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By Sweta Singh
June 29 (Reuters) - U.S. shares fell in early trading on Monday, with all Dow stocks opening down, after Greek bailout talks collapsed, intensifying fears that it could be the first country to exit the euro zone.
The S&P 500 and the Nasdaq Composite fell around 0.7 percent as markets around the world slumped on fears that other European countries would suffer if Greece defaults.
The European Central Bank froze funding to Greek banks, forcing Athens to shut banks for a week to keep them from collapsing.
“A week ago, it seemed very likely that we were close to having a resolution, and now all of a sudden we’re waking up to capital controls?” said Leo Grohowski, who oversees about $194 billion in client assets as chief investment officer at BNY Mellon Wealth Management in New York.
“I‘m not confident that today reflects all the bad news that could happen. Investors are really bumping up the odds that Greece will exit the euro,” Grohowski said.
Trading was volatile, with the CBOE Volatility index spiking 16 percent to 16.27. While the so-called “fear index” remains below its historical average of 20, it is at its highest since early May.
S&P 500 index futures fell nearly 2 percent in premarket trading, though indexes pared their losses in early trading after a Greek government official said some banks would open on Thursday for the payment of pensions.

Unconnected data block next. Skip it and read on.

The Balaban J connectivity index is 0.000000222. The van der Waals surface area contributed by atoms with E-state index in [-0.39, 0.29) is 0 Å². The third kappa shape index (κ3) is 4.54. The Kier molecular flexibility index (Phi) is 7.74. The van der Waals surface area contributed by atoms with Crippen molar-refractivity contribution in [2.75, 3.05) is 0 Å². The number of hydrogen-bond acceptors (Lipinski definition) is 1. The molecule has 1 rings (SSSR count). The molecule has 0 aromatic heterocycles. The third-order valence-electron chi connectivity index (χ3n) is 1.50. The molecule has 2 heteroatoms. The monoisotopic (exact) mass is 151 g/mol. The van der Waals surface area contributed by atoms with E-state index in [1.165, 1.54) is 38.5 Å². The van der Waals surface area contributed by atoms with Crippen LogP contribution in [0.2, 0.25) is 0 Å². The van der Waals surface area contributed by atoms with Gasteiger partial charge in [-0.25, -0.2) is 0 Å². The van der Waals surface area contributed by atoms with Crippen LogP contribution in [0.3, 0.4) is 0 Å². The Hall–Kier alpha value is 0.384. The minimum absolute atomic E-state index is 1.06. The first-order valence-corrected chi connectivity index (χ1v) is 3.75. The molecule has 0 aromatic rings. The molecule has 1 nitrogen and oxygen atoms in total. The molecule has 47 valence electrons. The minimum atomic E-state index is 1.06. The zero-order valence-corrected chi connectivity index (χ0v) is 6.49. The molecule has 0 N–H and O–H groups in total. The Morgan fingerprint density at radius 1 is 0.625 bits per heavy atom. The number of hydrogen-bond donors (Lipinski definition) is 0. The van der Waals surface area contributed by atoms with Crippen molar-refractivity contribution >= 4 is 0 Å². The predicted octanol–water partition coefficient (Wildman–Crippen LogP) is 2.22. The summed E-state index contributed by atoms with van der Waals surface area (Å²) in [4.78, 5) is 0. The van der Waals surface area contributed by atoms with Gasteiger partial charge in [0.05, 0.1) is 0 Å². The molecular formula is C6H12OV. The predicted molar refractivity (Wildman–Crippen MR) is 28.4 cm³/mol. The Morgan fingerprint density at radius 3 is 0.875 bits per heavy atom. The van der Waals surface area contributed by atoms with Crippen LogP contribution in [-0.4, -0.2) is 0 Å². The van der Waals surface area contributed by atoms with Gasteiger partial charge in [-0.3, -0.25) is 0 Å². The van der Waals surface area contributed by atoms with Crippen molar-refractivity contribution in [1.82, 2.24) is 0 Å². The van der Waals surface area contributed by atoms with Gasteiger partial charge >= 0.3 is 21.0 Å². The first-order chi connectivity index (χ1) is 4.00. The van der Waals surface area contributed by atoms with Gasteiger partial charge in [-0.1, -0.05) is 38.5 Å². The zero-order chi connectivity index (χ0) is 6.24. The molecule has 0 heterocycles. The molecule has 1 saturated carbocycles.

Greece faces default if it does not repay 1.6 billion euros ($1.8 billion) to the International Monetary Fund on Tuesday.
Adding to the uncertainty, Chinese stocks closed sharply lower after a volatile day of trading despite surprise monetary easing by the central bank.
U.S. investors also await May data for pending home sales from the National Association of Realtors, which is expected to have dropped 1.2 percent after rising 3.4 percent in April. The data is expected to be released at 10 a.m. ET (1400 GMT).
The Federal Reserve Bank of Dallas will issue manufacturing outlook survey for June at 10:30 ET (1430 GMT).
Investors have been keeping a keen eye on data to see if the U.S. economy has recovered from a slow start at the beginning of the year. The Federal Reserve has said it will raise rates when it sees a sustained rebound in the economy.
A September interest rate hike is “very much in play” if the U.S. economy continues to strengthen, though the Federal Reserve could also wait until December to start tightening policy, New York Fed President William Dudley told the Financial Times in an interview.
At 9:56 a.m. EDT (XX GMT) the Dow Jones industrial average was down 123.75 points, or 0.69 percent, at 17,822.93, the S&P 500 was down 13.68 points, or 0.65 percent, at 2,087.81 and the Nasdaq Composite was down 39.16 points, or 0.77 percent, at 5,041.35.
Nine of the 10 major S&P 500 sectors were in the red with financials falling 1 percent.
Seres Therapeutics fell 18.8 percent to $41.80 after an 86 percent rise in its market debut on Friday.
Aratana Therapeutics rose 10.2 percent to $14.79 after the animal health drugmaker said its experimental appetite-stimulating drug was found effective in dogs in a pivotal study.
Insurer Assured Guaranty fell 8.7 percent to $25.02 on Monday after BTIG downgraded the stock on concerns over Puerto Rico’s debts.
Insurer MBIA Inc shares fall 13.5 percent to $7.21 after BTIG downgrades stock to neutral to buy on concerns over Puerto Rico’s debts.
Vitae Pharmaceuticals shares fell 27.4 percent to $11.03 after company said its drug to treat type 2 diabetes in overweight patients did not meet its main goal in a mid-stage study testing it as an add-on therapy.
Declining issues outnumbered advancers on the NYSE by 2,268 to 581. On the Nasdaq, 1,950 issues fell and 539 advanced.
The S&P 500 index showed one new 52-week high and 19 new lows, while the Nasdaq recorded 28 new highs and 57 new lows. (Additional reporting by Siddharth Cavale in Bengaluru; Editing by Saumyadeb Chakrabarty)